EVOL LNG has entered into a long-term agreement with Gascoyne Resources’ wholly owned subsidiary GNT Resources for supply of LNG to the Dalgaranga Gold Project.
Located 70km northwest of Mt Magnet in WA’s Murchison region, the mine will use LNG to fuel both Zenith Energy’s 15MW gas-fired power station and the 2.5Mtpa gold processing facility, with supply planned to commence in the second quarter of 2018.
EVOL LNG business manager Nick Rea said the project highlighted trucked LNG could support a gas-powered microgrid at a remote mine site without the need for full diesel redundancy.
“Zenith Energy has developed a gas-fired solution with a fuel efficiency better than diesel generation that also delivers the required load-acceptance capability,” Mr Rea said.
EVOL LNG will build, own and operate a large on-site LNG storage and vaporisation facility at the mine.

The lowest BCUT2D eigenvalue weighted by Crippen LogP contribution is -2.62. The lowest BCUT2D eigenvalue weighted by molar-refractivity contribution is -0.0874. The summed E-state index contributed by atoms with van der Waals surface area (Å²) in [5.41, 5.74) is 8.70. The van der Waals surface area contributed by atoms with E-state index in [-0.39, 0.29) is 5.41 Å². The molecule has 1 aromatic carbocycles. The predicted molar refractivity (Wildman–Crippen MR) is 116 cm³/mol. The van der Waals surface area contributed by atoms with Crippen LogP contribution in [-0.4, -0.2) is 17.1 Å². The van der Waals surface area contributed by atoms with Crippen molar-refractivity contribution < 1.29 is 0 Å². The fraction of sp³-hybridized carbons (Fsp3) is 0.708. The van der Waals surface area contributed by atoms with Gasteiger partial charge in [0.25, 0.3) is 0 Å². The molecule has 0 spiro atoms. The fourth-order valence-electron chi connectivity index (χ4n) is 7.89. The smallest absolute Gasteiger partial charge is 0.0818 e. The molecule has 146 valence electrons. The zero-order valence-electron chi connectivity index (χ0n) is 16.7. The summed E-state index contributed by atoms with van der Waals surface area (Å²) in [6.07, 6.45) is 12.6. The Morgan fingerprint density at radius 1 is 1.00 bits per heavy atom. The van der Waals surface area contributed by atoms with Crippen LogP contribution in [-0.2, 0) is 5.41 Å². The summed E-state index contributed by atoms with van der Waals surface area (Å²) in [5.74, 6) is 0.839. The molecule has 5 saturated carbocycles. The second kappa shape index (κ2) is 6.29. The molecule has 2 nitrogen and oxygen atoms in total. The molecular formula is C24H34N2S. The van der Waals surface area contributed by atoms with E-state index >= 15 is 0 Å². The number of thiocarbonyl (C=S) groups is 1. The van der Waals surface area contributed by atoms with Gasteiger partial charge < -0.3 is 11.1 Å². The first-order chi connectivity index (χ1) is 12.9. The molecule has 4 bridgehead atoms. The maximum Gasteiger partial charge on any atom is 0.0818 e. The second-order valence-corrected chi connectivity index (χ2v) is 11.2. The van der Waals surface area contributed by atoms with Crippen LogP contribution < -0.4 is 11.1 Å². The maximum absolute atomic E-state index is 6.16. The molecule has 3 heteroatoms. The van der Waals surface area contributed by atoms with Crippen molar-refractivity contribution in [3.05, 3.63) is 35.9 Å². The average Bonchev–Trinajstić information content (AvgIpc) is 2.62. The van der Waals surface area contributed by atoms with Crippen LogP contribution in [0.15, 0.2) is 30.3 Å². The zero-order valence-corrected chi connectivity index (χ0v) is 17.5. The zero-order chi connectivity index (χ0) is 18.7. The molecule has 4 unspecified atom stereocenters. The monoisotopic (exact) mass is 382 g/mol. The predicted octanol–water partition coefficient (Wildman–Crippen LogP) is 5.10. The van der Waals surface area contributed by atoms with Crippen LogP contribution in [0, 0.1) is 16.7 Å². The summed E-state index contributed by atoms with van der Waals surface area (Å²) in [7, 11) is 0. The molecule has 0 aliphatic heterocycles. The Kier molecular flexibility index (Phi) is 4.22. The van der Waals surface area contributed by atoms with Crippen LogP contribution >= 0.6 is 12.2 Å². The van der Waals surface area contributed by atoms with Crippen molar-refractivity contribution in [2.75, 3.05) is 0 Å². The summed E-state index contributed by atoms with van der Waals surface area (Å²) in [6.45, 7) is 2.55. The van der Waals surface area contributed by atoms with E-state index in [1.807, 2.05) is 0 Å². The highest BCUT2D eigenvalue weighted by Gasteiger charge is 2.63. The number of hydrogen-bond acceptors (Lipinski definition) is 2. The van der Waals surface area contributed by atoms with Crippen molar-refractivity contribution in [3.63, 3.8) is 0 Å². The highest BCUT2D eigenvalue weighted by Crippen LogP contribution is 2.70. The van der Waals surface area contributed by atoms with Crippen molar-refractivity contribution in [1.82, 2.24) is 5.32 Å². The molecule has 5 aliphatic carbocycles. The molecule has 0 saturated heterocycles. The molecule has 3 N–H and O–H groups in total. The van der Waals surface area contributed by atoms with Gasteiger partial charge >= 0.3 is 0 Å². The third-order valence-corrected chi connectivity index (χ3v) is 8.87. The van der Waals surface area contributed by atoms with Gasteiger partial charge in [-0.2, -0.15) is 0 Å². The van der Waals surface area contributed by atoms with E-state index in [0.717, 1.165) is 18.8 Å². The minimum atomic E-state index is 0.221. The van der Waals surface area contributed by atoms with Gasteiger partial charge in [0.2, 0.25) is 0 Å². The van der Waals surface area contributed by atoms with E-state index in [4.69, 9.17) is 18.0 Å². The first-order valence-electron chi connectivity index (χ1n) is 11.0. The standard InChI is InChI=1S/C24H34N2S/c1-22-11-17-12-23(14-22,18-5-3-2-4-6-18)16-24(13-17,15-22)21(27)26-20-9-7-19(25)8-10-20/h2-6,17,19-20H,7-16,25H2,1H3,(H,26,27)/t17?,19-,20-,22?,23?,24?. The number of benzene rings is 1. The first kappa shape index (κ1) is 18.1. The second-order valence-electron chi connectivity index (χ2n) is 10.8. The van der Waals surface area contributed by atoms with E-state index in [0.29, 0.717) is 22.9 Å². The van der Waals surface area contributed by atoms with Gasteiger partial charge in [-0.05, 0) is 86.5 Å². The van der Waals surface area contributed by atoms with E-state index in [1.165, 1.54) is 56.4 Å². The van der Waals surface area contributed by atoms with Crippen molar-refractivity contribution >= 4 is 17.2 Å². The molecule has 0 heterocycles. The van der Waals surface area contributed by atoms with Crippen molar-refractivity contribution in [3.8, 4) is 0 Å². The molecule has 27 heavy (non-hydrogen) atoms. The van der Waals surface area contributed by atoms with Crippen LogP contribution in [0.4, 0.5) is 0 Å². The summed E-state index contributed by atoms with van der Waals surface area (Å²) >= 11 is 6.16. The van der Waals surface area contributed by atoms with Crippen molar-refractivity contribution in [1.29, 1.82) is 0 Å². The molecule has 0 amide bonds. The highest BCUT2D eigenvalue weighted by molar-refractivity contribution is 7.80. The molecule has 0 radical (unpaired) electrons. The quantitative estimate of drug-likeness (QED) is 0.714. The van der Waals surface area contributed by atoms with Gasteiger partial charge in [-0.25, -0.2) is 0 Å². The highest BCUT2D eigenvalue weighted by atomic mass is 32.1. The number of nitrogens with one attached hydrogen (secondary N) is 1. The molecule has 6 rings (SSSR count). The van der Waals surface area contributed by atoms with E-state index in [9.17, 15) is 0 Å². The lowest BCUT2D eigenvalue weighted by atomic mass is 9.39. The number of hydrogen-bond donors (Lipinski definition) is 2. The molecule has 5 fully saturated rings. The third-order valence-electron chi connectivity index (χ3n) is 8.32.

The facility will store more than one million litres of LNG, which will keep the mine operating for up to two weeks if road access to the remote site is interrupted due to factors such as seasonal rainfall.
Gascoyne Resources managing director Mike Dunbar said the project’s 2.5Mtpa gold processing facility will also use LNG to fuel its carbon regeneration kiln, elution boiler and bullion furnace.
“Our decision to adopt LNG to fuel the project is about delivering the lowest energy costs, and doing so with a high level of reliability,” Mr Dunbar said.
“In addition to significant bottom line cost savings, Gascoyne will avoid more than 63,000 tonnes of carbon emissions over the same period, which is equivalent to keeping 4000 cars off the road.”
Mr Rea said the combination of high efficiency generators and the 25 per cent lower carbon emissions from LNG meant an emission intensity lower than similar solar-diesel hybrid power stations.
“This is achieved without the need for any government assistance and is cheaper than diesel,” Mr Rea said.
“Mining and industry are increasingly seeking viable, low-emission alternatives for their operations so supplying cleaner LNG that’s produced 100 per cent in Western Australia makes economic sense and supports local jobs.”